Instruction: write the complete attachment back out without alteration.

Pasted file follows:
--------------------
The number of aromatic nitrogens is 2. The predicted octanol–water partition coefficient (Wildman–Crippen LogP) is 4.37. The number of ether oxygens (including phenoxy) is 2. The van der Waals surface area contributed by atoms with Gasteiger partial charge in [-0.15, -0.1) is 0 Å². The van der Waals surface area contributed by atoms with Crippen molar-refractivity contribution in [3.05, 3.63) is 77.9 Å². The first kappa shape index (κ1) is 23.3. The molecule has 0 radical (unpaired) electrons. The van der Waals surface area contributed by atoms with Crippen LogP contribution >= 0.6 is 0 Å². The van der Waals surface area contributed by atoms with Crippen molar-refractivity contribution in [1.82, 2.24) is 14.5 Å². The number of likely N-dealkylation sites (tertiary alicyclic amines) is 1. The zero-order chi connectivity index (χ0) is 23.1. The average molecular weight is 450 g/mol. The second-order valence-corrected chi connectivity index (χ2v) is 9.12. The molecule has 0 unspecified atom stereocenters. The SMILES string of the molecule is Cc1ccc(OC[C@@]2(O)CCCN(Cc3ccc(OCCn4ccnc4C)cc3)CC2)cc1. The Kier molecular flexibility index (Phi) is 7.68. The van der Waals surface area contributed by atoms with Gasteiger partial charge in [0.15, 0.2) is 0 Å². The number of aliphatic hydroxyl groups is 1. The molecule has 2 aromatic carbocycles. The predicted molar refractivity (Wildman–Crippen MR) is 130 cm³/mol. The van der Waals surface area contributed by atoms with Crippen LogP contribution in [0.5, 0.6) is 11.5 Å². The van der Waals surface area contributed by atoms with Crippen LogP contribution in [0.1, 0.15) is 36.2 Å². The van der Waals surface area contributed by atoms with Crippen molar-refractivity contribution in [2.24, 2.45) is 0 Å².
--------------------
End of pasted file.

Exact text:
The number of aromatic nitrogens is 2. The predicted octanol–water partition coefficient (Wildman–Crippen LogP) is 4.37. The number of ether oxygens (including phenoxy) is 2. The van der Waals surface area contributed by atoms with Gasteiger partial charge in [-0.15, -0.1) is 0 Å². The van der Waals surface area contributed by atoms with Crippen molar-refractivity contribution in [3.05, 3.63) is 77.9 Å². The first kappa shape index (κ1) is 23.3. The molecule has 0 radical (unpaired) electrons. The van der Waals surface area contributed by atoms with Crippen LogP contribution >= 0.6 is 0 Å². The van der Waals surface area contributed by atoms with Crippen molar-refractivity contribution in [1.82, 2.24) is 14.5 Å². The number of likely N-dealkylation sites (tertiary alicyclic amines) is 1. The zero-order chi connectivity index (χ0) is 23.1. The average molecular weight is 450 g/mol. The second-order valence-corrected chi connectivity index (χ2v) is 9.12. The molecule has 0 unspecified atom stereocenters. The SMILES string of the molecule is Cc1ccc(OC[C@@]2(O)CCCN(Cc3ccc(OCCn4ccnc4C)cc3)CC2)cc1. The Kier molecular flexibility index (Phi) is 7.68. The van der Waals surface area contributed by atoms with Gasteiger partial charge in [0.15, 0.2) is 0 Å². The number of aliphatic hydroxyl groups is 1. The molecule has 2 aromatic carbocycles. The predicted molar refractivity (Wildman–Crippen MR) is 130 cm³/mol. The van der Waals surface area contributed by atoms with Crippen LogP contribution in [0.5, 0.6) is 11.5 Å². The van der Waals surface area contributed by atoms with Crippen LogP contribution in [0.1, 0.15) is 36.2 Å². The van der Waals surface area contributed by atoms with Crippen molar-refractivity contribution in [2.24, 2.45) is 0 Å².